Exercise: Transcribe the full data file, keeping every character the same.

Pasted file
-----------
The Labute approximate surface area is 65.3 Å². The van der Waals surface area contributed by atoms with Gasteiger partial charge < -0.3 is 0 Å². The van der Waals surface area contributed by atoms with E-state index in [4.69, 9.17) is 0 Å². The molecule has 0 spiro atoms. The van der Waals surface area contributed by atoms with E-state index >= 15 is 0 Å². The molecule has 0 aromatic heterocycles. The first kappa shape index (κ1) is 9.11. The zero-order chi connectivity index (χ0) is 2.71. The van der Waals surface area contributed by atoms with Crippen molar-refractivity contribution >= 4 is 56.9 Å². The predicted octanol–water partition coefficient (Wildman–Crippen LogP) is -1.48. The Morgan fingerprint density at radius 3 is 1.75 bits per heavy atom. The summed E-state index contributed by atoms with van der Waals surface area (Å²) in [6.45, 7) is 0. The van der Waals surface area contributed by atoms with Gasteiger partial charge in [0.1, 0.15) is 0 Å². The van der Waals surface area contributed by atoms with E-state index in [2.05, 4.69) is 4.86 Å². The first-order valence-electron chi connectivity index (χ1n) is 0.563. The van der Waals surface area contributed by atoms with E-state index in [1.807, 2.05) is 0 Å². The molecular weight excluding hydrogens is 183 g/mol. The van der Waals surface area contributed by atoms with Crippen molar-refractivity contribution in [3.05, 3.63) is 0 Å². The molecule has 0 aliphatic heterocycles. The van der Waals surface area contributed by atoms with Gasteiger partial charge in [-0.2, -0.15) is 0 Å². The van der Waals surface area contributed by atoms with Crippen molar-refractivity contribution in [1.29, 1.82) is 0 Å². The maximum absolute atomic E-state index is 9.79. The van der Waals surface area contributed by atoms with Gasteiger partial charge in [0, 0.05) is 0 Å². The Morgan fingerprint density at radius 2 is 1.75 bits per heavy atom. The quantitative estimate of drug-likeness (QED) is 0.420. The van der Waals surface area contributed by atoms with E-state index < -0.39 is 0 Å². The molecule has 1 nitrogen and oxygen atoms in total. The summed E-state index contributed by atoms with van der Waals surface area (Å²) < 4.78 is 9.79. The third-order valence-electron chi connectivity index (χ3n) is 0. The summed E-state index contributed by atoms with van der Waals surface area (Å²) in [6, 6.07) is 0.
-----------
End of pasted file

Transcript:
The Labute approximate surface area is 65.3 Å². The van der Waals surface area contributed by atoms with Gasteiger partial charge < -0.3 is 0 Å². The van der Waals surface area contributed by atoms with E-state index in [4.69, 9.17) is 0 Å². The molecule has 0 spiro atoms. The van der Waals surface area contributed by atoms with E-state index >= 15 is 0 Å². The molecule has 0 aromatic heterocycles. The first kappa shape index (κ1) is 9.11. The zero-order chi connectivity index (χ0) is 2.71. The van der Waals surface area contributed by atoms with Crippen molar-refractivity contribution >= 4 is 56.9 Å². The predicted octanol–water partition coefficient (Wildman–Crippen LogP) is -1.48. The Morgan fingerprint density at radius 3 is 1.75 bits per heavy atom. The summed E-state index contributed by atoms with van der Waals surface area (Å²) in [6.45, 7) is 0. The van der Waals surface area contributed by atoms with Gasteiger partial charge in [0.1, 0.15) is 0 Å². The van der Waals surface area contributed by atoms with E-state index in [2.05, 4.69) is 4.86 Å². The first-order valence-electron chi connectivity index (χ1n) is 0.563. The van der Waals surface area contributed by atoms with E-state index in [1.807, 2.05) is 0 Å². The molecular weight excluding hydrogens is 183 g/mol. The van der Waals surface area contributed by atoms with Crippen molar-refractivity contribution in [3.05, 3.63) is 0 Å². The molecule has 0 aliphatic heterocycles. The van der Waals surface area contributed by atoms with Gasteiger partial charge in [-0.2, -0.15) is 0 Å². The van der Waals surface area contributed by atoms with Crippen molar-refractivity contribution in [1.29, 1.82) is 0 Å². The maximum absolute atomic E-state index is 9.79. The van der Waals surface area contributed by atoms with Gasteiger partial charge in [0, 0.05) is 0 Å². The Morgan fingerprint density at radius 2 is 1.75 bits per heavy atom. The quantitative estimate of drug-likeness (QED) is 0.420. The van der Waals surface area contributed by atoms with E-state index < -0.39 is 0 Å². The molecule has 1 nitrogen and oxygen atoms in total. The summed E-state index contributed by atoms with van der Waals surface area (Å²) < 4.78 is 9.79. The third-order valence-electron chi connectivity index (χ3n) is 0. The summed E-state index contributed by atoms with van der Waals surface area (Å²) in [6, 6.07) is 0.